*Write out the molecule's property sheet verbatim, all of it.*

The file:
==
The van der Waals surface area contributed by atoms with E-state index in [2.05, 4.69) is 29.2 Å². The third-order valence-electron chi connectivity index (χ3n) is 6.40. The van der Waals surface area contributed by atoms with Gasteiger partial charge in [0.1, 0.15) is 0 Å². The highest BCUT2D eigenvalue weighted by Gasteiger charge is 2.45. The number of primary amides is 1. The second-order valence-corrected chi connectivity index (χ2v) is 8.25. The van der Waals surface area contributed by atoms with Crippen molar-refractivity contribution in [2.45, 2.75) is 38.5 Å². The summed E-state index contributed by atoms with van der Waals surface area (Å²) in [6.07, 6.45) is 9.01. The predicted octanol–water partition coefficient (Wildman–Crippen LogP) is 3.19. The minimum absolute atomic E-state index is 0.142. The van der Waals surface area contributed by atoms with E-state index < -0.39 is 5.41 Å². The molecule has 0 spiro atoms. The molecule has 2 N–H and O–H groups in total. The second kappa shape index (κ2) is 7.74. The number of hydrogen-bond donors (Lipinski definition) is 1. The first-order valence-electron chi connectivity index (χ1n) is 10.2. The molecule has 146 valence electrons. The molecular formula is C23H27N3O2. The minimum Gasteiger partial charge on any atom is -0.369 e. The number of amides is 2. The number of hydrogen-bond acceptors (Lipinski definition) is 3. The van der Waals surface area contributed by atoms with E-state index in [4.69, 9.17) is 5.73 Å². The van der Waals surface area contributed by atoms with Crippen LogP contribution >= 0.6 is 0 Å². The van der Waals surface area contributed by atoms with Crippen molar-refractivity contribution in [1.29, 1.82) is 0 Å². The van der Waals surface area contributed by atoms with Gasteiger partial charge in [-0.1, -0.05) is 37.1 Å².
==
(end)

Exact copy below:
The van der Waals surface area contributed by atoms with E-state index in [2.05, 4.69) is 29.2 Å². The third-order valence-electron chi connectivity index (χ3n) is 6.40. The van der Waals surface area contributed by atoms with Gasteiger partial charge in [0.1, 0.15) is 0 Å². The highest BCUT2D eigenvalue weighted by Gasteiger charge is 2.45. The number of primary amides is 1. The second-order valence-corrected chi connectivity index (χ2v) is 8.25. The van der Waals surface area contributed by atoms with Crippen molar-refractivity contribution in [2.45, 2.75) is 38.5 Å². The summed E-state index contributed by atoms with van der Waals surface area (Å²) in [6.07, 6.45) is 9.01. The predicted octanol–water partition coefficient (Wildman–Crippen LogP) is 3.19. The minimum absolute atomic E-state index is 0.142. The van der Waals surface area contributed by atoms with E-state index < -0.39 is 5.41 Å². The molecule has 0 spiro atoms. The molecule has 2 N–H and O–H groups in total. The second kappa shape index (κ2) is 7.74. The number of hydrogen-bond donors (Lipinski definition) is 1. The first-order valence-electron chi connectivity index (χ1n) is 10.2. The molecule has 146 valence electrons. The molecular formula is C23H27N3O2. The minimum Gasteiger partial charge on any atom is -0.369 e. The number of amides is 2. The number of hydrogen-bond acceptors (Lipinski definition) is 3. The van der Waals surface area contributed by atoms with E-state index in [4.69, 9.17) is 5.73 Å². The van der Waals surface area contributed by atoms with Crippen LogP contribution >= 0.6 is 0 Å². The van der Waals surface area contributed by atoms with Crippen molar-refractivity contribution in [1.29, 1.82) is 0 Å². The van der Waals surface area contributed by atoms with Gasteiger partial charge in [-0.1, -0.05) is 37.1 Å².